The Biden administration announced Friday that it has reformed the federal oil and gas leasing program, significantly reducing the amount of land available for drillers.
The Bureau of Land Management (BLM) will proceed with conducting oil and gas drilling lease sales on about 144,000 acres of federal lands, a whopping 80% reduction from the amount previously nominated, the Department of Interior (DOI) announced on Friday.
The administration has already delayed the program on numerous occasions and hasn’t held a single onshore lease sale since taking power in January 2021.
“How we manage our public lands and waters says everything about what we value as a nation,” Interior Secretary Deb Haaland said in a statement. “For too long, the federal oil and gas leasing programs have prioritized the wants of extractive industries above local communities, the natural environment, the impact on our air and water, the needs of Tribal Nations, and, moreover, other uses of our shared public lands.”
“Today, we begin to reset how and what we consider to be the highest and best use of Americans’ resources for the benefit of all current and future generations,” Haaland continued.
The DOI will also hike royalty rates that drillers must pay from 12.50% to 18.75%, increasing costs for energy producers, under the reformed program. In addition, the agency will increase Tribal consultation and conduct greenhouse gas emissions analysis using the “best available science” before approving projects.
“While we’re glad to see BLM is finally going to announce a sale, the extreme reduction of acreage by 80%, after a year and a quarter without a single sale, is unwarranted and does nothing to show that the administration takes high energy prices seriously,” Western Energy Alliance President Kathleen Sgamma said in a statement.
“The sales being considered were the ones that had already been fully analyzed at the end of the Trump Administration and were ready to go before the Biden Administration decided to redo the analysis,” she added. “This administration has decided to make leasing and production a political football, and Americans are paying the price at the pump.”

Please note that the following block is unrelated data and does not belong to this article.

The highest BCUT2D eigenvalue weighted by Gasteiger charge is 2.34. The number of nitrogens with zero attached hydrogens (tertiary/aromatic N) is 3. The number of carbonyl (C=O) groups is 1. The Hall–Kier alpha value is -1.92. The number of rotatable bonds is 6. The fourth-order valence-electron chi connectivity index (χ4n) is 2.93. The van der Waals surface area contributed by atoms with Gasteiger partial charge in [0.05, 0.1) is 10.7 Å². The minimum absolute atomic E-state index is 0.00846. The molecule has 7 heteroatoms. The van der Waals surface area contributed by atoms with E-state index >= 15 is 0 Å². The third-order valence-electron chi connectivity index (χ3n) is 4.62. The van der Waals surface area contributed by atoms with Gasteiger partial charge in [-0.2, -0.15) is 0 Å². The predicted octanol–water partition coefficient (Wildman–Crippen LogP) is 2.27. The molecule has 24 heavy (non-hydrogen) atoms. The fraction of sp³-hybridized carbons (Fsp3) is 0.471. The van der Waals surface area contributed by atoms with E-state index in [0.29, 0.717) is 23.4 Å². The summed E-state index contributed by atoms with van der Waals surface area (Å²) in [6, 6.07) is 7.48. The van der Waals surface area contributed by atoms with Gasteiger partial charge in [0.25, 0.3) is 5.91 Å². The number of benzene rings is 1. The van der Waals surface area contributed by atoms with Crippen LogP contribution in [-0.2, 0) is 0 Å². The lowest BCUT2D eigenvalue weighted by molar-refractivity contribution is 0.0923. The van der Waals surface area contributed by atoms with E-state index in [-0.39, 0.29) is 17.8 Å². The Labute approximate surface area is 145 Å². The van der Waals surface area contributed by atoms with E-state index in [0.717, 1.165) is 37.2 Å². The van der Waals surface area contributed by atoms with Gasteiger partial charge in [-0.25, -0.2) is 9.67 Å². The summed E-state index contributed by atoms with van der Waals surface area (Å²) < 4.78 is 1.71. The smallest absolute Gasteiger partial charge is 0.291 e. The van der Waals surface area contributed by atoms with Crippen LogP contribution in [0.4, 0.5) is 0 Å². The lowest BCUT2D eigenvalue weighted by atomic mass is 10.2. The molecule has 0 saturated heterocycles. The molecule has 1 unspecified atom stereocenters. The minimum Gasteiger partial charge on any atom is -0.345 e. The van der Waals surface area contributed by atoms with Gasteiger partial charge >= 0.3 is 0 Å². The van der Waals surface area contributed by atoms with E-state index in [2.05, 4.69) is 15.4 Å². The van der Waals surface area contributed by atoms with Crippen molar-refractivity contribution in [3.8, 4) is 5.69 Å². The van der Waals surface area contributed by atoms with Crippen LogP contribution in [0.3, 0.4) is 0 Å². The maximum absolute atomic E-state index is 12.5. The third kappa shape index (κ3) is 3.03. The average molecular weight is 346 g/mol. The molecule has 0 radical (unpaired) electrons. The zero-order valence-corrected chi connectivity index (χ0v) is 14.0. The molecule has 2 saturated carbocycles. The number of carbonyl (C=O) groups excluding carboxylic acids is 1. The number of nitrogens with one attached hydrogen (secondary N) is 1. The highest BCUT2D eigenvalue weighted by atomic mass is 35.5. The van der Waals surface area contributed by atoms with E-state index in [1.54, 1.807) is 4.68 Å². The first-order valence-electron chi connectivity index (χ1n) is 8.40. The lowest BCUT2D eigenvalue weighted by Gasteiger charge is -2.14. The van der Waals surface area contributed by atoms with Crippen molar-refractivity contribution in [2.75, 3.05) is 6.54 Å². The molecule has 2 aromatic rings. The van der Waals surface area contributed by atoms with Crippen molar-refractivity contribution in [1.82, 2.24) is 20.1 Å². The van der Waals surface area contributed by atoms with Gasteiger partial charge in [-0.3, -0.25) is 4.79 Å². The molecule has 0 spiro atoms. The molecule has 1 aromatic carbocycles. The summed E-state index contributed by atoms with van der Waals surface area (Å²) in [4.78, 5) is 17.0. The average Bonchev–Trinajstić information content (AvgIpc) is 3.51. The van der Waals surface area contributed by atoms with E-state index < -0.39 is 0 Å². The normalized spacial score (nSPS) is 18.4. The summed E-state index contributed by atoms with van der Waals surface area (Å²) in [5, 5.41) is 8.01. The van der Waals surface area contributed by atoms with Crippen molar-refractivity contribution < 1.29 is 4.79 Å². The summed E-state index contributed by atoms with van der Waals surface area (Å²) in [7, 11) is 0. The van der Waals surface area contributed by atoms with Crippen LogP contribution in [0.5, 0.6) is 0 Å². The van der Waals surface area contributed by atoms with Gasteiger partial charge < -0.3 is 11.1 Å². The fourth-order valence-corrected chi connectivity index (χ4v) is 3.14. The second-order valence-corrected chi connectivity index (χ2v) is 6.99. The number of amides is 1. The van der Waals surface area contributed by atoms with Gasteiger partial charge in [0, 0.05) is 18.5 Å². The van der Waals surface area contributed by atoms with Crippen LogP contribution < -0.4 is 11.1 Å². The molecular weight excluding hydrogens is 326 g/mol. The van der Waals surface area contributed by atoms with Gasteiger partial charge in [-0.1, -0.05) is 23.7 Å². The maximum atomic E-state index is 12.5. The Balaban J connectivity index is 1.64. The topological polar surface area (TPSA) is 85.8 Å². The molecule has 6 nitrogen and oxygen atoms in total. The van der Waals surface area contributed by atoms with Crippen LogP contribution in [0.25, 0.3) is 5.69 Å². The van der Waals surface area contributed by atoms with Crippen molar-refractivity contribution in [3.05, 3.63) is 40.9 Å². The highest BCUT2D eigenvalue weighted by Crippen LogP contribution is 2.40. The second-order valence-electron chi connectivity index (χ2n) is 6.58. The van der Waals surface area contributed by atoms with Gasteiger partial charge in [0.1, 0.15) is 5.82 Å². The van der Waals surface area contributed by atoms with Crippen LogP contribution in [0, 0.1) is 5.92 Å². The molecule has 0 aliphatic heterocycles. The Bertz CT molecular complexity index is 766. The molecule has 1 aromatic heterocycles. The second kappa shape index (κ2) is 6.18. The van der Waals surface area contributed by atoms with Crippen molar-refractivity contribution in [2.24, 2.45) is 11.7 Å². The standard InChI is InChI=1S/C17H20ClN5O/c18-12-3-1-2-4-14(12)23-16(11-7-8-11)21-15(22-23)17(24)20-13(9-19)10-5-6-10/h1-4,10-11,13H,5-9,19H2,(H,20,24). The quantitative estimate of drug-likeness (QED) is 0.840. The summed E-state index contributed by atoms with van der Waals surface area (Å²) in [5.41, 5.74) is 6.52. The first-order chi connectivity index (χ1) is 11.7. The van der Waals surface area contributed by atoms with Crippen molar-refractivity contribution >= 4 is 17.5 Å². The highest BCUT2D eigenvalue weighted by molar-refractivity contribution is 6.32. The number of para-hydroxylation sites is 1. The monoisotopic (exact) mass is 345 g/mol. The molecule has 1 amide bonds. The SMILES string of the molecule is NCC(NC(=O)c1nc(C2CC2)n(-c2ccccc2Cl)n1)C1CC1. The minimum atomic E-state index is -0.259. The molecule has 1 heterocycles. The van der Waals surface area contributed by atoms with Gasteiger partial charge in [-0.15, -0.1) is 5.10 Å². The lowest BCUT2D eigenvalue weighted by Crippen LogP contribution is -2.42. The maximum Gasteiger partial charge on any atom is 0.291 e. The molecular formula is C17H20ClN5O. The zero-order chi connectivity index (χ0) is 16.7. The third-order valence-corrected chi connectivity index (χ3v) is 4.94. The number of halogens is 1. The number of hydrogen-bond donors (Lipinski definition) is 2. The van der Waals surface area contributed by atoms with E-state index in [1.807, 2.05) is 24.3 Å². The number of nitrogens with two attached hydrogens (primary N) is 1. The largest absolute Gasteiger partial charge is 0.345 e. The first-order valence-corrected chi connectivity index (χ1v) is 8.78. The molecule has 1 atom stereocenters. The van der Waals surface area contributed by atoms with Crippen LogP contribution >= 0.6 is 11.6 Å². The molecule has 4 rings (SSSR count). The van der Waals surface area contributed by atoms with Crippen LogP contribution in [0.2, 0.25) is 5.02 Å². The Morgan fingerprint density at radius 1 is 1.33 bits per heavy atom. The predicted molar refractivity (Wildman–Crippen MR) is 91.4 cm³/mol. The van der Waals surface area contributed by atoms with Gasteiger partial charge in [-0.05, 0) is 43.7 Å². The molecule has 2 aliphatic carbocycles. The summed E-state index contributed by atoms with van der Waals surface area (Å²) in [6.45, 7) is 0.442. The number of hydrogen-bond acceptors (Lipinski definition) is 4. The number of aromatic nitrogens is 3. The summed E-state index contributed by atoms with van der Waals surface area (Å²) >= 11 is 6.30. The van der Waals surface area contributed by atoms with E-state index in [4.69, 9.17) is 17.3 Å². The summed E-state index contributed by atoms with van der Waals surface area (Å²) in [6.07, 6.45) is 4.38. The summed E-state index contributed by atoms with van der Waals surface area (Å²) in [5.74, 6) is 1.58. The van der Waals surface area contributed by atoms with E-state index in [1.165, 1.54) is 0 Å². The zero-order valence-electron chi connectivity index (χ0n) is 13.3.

Shortly after taking office, President Joe Biden issued a moratorium on the entire leasing program and ordered the DOI to conduct a review of the existing program. But in June a federal judge halted the moratorium, ruling that the president exceeded his authority in blocking a program mandated by Congress.
Still, the administration has defied the court ruling and repeatedly delayed pending lease sales. The DOI also suggested it wouldn’t hold an offshore lease sale until at least October 2023 in its FY23 budget after it declined to appeal a recent lower court ruling nixing a large lease sale in the Gulf of Mexico.
There has yet to be a single onshore lease sale under Biden, marking the first time no sale has been conducted in a calendar year since the DOI began recording the data in 1998, according to the Independent Petroleum Association of America. The most recent offshore lease sale in which leases were awarded was Lease Sale 256 which occurred in 2020 during the Trump administration.
“First it was an illegal moratorium imposed at the start of his presidency,” said Senate Energy Committee Ranking Member John Barrasso. “Now it’s this proposal to dramatically increase the cost of onshore leases while cutting the acres offered for lease by 80 percent.”
“The president claims he’s doing nothing to limit domestic production, but once again his administration is making American energy more expensive and harder to produce,” Barrasso continued.